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Jeff Bezos And Blue Origin Travel Deeper Into Space Than Richard Branson

A mural of Blue Origin founder Jeff Bezos adorns the side of a building in Van Horn, Texas, over the weekend. Bezos launched into space Tuesday morning from Blue Origin's facilities in the town.
Sean Murphy
A mural of Blue Origin founder Jeff Bezos adorns the side of a building in Van Horn, Texas, over the weekend. Bezos launched into space Tuesday morning from Blue Origin's facilities in the town.

Updated July 20, 2021 at 9:20 AM ET

Jeff Bezos has become the second billionaire this month to reach the edge of space, and he did so aboard a rocket built by a company he launched.

The founder of Amazon, who stepped down as CEO this month, lifted off early Tuesday with three crewmates on the maiden flight of Blue Origin's New Shepard launch vehicle.

Riding with Bezos on the planned 11-minute flight were brother Mark Bezos as well as the oldest and youngest people ever to fly into space – 82-year-old pioneering female aviator Wally Funk and Oliver Daemen, 18, a physics student. Daemen, whose seat was paid for by his father, Joes Daemen, CEO of Somerset Capital Partners, was put on the crew after the winner of an anonymous $28 million auction for the flight had to postpone due to a scheduling conflict.

The crew took off on a special anniversary

New Shepard lifted off from the company's facilities in Van Horn, Texas, shortly after 9 a.m. ET.

The date of July 20 for the inaugural flight is significant – it's the same day in 1969 that Neil Armstrong and Buzz Aldrin aboard Apollo 11's Eagle became the first humans to land on the moon.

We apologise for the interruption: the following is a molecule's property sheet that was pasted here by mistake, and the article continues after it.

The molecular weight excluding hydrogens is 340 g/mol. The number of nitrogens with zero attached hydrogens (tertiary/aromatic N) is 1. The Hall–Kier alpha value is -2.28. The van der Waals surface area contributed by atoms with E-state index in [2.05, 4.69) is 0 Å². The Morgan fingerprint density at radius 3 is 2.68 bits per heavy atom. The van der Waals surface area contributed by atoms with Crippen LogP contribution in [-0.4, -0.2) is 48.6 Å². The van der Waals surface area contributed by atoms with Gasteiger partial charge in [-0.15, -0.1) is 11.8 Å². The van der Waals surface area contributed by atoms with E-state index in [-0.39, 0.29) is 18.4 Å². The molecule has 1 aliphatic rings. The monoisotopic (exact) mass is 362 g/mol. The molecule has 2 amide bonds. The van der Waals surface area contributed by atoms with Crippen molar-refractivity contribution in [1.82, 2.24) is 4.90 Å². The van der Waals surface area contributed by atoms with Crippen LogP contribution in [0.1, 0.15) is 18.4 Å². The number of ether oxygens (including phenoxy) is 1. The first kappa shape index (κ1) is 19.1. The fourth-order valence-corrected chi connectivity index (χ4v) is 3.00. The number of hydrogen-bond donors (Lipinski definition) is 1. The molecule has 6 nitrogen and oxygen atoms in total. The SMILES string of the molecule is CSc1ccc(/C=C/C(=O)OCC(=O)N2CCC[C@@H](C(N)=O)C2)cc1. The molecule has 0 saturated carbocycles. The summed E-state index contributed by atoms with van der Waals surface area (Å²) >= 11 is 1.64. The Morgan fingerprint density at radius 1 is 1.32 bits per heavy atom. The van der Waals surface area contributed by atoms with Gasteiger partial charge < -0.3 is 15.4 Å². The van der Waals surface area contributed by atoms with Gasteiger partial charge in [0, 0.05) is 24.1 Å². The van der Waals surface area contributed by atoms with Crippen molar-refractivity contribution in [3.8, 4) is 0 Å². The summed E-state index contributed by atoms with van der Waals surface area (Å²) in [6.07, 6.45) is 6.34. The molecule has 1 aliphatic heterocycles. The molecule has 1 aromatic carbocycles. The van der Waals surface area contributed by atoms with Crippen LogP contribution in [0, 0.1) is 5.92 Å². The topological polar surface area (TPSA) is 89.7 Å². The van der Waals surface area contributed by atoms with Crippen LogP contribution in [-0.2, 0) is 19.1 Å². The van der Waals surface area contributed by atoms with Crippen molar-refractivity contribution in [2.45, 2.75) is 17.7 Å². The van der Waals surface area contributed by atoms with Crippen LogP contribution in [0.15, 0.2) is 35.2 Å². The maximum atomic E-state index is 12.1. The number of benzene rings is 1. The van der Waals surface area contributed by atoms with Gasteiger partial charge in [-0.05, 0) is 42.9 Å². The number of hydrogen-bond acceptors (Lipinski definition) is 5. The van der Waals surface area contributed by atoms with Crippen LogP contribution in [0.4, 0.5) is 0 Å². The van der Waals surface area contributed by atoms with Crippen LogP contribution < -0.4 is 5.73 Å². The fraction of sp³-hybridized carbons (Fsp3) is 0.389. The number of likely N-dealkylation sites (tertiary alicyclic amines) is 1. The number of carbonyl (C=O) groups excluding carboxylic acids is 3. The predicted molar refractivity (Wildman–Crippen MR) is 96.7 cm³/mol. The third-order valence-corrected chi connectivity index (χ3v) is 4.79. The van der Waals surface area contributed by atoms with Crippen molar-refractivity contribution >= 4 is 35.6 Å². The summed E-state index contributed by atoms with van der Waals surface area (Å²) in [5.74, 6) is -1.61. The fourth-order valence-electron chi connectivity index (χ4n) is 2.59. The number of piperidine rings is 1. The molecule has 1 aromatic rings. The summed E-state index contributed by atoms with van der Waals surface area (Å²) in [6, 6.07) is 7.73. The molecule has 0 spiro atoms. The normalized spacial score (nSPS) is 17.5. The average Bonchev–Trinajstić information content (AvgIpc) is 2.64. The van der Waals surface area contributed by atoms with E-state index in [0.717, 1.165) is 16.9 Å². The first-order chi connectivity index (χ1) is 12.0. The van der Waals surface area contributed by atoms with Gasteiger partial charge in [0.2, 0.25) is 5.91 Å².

Bragging rights over Branson

New Shepard's suborbital flight was designed to take the crew past the Kármán line, the internationally recognized boundary of space, at nearly 330,000 feet, or roughly 62 miles above the Earth. That will give Jeff Bezos and Blue Origin — which he founded in 2000 — bragging rights over Virgin Galactic's Richard Branson, whose flight this month aboard SpaceShipTwo hit a peak altitude of around 282,000 feet, surpassing NASA's designated Earth-space boundary of 50 miles, but falling well short of the Kármán line.

Blue Origin vs. Virgin Galactic

Besides the altitude, the New Shepard launch had some other key differences with Branson's July 11 flight: Instead of lifting off from a pad, the Virgin Galactic vehicle was dropped from under a specially designed aircraft at about 50,000 feet before firing its ascent engines. The Virgin Galactic spacecraft also glided back to Earth for a space shuttle-like runway landing.

By contrast, the 60-foot tall New Shepard launched like a conventional rocket, and its capsule was designed to return home dangling from three parachutes in a manner similar to NASA's human spaceflights of the 1960s and '70s. However, its booster returned to the pad for a soft touchdown so that it can be reused later. And the capsule, with Bezos and his crewmates aboard, came back to the high plains of Texas using braking rockets, instead of splashing down at sea.

New Shepard, which is fully autonomous, is named after Alan Shepard, who in 1961 became the first American into space.

Elon Musk has hasn't made it to space, but his company has

With Bezos' flight complete, Elon Musk, the head of SpaceX, is left as the odd man out in the billionaire space race. Even so, Musk's SpaceX, which has flown astronauts to the International Space Station, is a heavyweight in the commercial space business compared with either Virgin Galactic or Blue Origin.

Branson and Bezos are hoping to tap into the potentially lucrative market for space tourism, while Musk is more focused on working with NASA, gaining market share in the satellite launch industry, and on his dream to send humans to Mars.

Even so, Musk turned up to watch Branson's flight and has reportedly put down a $10,000 deposit to reserve a seat to fly on a future Virgin Galactic flight, where tickets are thought to go for $250,000 a pop, but it's unknown if or when he will buckle in and blast off.

Copyright 2021 NPR. To see more, visit https://www.npr.org.

Scott Neuman is a reporter and editor, working mainly on breaking news for NPR's digital and radio platforms.